He accordingly prefented a petition to Charles II. in June, 1680, stating not only his relationship to the late admiral, but that he was deprived of a debt due from the crown when the exchequer was shut, and praying for a grant of lands, lying to the northward of Mary, land, and westward of the Delaware : adding, that by his intereft he should be able to settle a province which might in time repay his claims.

Having the prospect of success, he copied from the charter of Maryland the sketch of a patent, which in November was laid before the attorney-general for his opinion. Mr. Penn had the same object in view as Lord Baltimore, the guarding against the exertions of prerogative, which both had found to be very inconvenient. The attorney-general declared the clause of exemption from taxation illegal: and Chief Justice North being of the fame opinion, and observing its VOL. II.

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tendency, added, “ saving of the authority of the English parliae ment,” so that it was stipulated by the king, for himself and his fucceffors, “ that no custom or other contribution should be laid on the inhabitants or their estates, unless by the consent of the proprietary or governor and assembly, or by act of parliament in England.”

The next year the patent was granted in consideration of the merits of the father, and the good purposes of the fon, in order to extend the English empire, and to promote useful commodities." It was provided, that the sovereignty of the king should be preferved, and acts of parliament concerning trade and navigation, and the customs duly observed. Mr. Peon was empowered to assemble the freemen or their delegates, in luch form as he fould think proper, for raising money for the uses of the colony, and for making useful laws, not contrary to those of England or the rights of the kingdom. Duplicates of the acts of the Assembly were to be trantmitted within five years to the king in council, and the acts might be declared void within fix months, if not approved.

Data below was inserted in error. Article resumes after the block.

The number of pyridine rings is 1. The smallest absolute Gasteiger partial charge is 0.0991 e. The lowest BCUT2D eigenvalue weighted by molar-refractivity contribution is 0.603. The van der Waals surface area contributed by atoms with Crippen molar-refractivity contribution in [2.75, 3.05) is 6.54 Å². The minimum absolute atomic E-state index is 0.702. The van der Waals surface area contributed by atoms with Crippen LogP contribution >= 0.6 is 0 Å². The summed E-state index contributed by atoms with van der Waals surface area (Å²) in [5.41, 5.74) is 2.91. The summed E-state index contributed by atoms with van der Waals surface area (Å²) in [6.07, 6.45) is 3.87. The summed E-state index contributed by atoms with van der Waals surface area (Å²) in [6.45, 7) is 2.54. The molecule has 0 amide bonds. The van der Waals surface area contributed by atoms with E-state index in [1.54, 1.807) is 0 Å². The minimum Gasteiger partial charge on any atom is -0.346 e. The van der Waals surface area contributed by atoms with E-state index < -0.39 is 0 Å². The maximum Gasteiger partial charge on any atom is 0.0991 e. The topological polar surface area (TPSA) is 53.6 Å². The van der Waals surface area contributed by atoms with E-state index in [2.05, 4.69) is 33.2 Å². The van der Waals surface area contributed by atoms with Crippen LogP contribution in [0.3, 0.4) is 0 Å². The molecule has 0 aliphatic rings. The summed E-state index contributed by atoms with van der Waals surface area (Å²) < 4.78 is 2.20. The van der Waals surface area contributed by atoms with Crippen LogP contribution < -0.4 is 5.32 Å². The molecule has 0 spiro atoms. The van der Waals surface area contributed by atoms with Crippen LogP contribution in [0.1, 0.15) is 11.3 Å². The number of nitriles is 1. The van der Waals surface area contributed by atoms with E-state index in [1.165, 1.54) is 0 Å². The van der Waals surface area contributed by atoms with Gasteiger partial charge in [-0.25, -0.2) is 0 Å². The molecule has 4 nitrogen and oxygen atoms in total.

The novel introduction of the clause subjecting the inhabitants of Pennsylvania to taxation by act of parliament, might afford an argument against being so taxed, to all the colonies whose charters con. tained no such claufe. Dr. Franklin being asked, when examined by the House of Commons in the time of the itampact, “ Seeing there is in the Pennsylvania charter, an express reservation of the right of parliament to lay taxes there, how could the Assembly affert, that laying a tax on them by the itamp act was an infringement of their rights ?" answered, " They understand it thus-By the same charter and otherwise, they are entitied to all the privileges and liberties of Englishmen. They find in the great charters and the petition and declaration of rights, that one of the privileges of Englifa subjects is, that they are not to be taxed but by their own content; they have therefore relied upon it, from the first fettlement, that the parliament fever would or coulci, by colour of that claule, tax them till it bad qualified itself for the exercise of such right, by adnjitting representatives from the people to be taxed.” Governor Nicholson's language was to the ladie purpose; writing to the board of trade in 1698, he observes, that “ a great many people of all the colonies think, that no ? law of England ought to be binding to them without their own confent; for they say, they have no representatives fent from them felves to the parliament of England.”

In May, 1r. Penn aletached Mr. Markham, his kinsman, with a small Ginigration, in order to take posleilion of the country and prepare it

for

for a more numerous colony; and Mr. Markham had it in charge to pay an humane attention to the rights of the Indians.

The frame of government for Pennsylvania was published in April, 1682 ; and as a supplement in the subsequent May, a body of laws were agreed upon by the proprietary and adventurers, which was intended as a great charter, and does honour to their wifdom as statemen, their inorals as men, and their spirit as colonists.

These laws, which were termed probationary, were to be submitted to the explanation and confirmation of the first General Assembly which should be convened in the province. This was undoubtedly a prudent measure, for events made it manifest that a better acquaintance with the local circumstances of the country, rendered many changes necessary; nor was this the only advantage, for by this agreement the authority of the legislature was established, and rendered necessary in all future laws and regulations.